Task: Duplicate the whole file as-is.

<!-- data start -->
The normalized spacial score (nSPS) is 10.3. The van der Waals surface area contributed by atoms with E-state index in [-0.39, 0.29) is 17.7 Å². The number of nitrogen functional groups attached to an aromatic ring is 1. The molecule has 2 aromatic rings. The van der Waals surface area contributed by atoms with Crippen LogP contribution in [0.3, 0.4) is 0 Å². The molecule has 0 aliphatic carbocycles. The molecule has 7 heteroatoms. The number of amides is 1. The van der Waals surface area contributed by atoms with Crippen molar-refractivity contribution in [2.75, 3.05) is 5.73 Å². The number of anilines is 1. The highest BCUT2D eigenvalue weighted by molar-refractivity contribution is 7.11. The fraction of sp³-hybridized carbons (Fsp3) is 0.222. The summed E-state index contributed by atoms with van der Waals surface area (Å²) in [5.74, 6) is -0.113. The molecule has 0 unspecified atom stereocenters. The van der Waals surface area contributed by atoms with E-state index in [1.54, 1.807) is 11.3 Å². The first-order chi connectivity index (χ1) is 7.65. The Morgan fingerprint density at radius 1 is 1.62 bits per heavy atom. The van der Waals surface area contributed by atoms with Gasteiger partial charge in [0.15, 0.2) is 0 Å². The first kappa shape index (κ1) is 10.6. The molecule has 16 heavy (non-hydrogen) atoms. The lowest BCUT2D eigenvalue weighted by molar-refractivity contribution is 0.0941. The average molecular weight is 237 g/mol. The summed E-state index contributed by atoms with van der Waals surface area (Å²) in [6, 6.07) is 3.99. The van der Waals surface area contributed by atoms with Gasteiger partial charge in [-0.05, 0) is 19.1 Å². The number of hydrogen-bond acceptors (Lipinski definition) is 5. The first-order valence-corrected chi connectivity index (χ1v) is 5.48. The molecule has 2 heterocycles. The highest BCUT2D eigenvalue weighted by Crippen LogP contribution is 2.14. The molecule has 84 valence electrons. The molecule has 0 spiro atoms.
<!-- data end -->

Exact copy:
The normalized spacial score (nSPS) is 10.3. The van der Waals surface area contributed by atoms with E-state index in [-0.39, 0.29) is 17.7 Å². The number of nitrogen functional groups attached to an aromatic ring is 1. The molecule has 2 aromatic rings. The van der Waals surface area contributed by atoms with Crippen LogP contribution in [0.3, 0.4) is 0 Å². The molecule has 0 aliphatic carbocycles. The molecule has 7 heteroatoms. The number of amides is 1. The van der Waals surface area contributed by atoms with Crippen molar-refractivity contribution in [2.75, 3.05) is 5.73 Å². The number of anilines is 1. The highest BCUT2D eigenvalue weighted by molar-refractivity contribution is 7.11. The fraction of sp³-hybridized carbons (Fsp3) is 0.222. The summed E-state index contributed by atoms with van der Waals surface area (Å²) in [5.74, 6) is -0.113. The molecule has 0 unspecified atom stereocenters. The van der Waals surface area contributed by atoms with E-state index in [1.54, 1.807) is 11.3 Å². The first-order chi connectivity index (χ1) is 7.65. The Morgan fingerprint density at radius 1 is 1.62 bits per heavy atom. The van der Waals surface area contributed by atoms with Gasteiger partial charge in [0.15, 0.2) is 0 Å². The first kappa shape index (κ1) is 10.6. The molecule has 16 heavy (non-hydrogen) atoms. The lowest BCUT2D eigenvalue weighted by molar-refractivity contribution is 0.0941. The average molecular weight is 237 g/mol. The summed E-state index contributed by atoms with van der Waals surface area (Å²) in [6, 6.07) is 3.99. The van der Waals surface area contributed by atoms with Gasteiger partial charge in [-0.05, 0) is 19.1 Å². The number of hydrogen-bond acceptors (Lipinski definition) is 5. The first-order valence-corrected chi connectivity index (χ1v) is 5.48. The molecule has 2 heterocycles. The highest BCUT2D eigenvalue weighted by Crippen LogP contribution is 2.14. The molecule has 84 valence electrons. The molecule has 0 spiro atoms.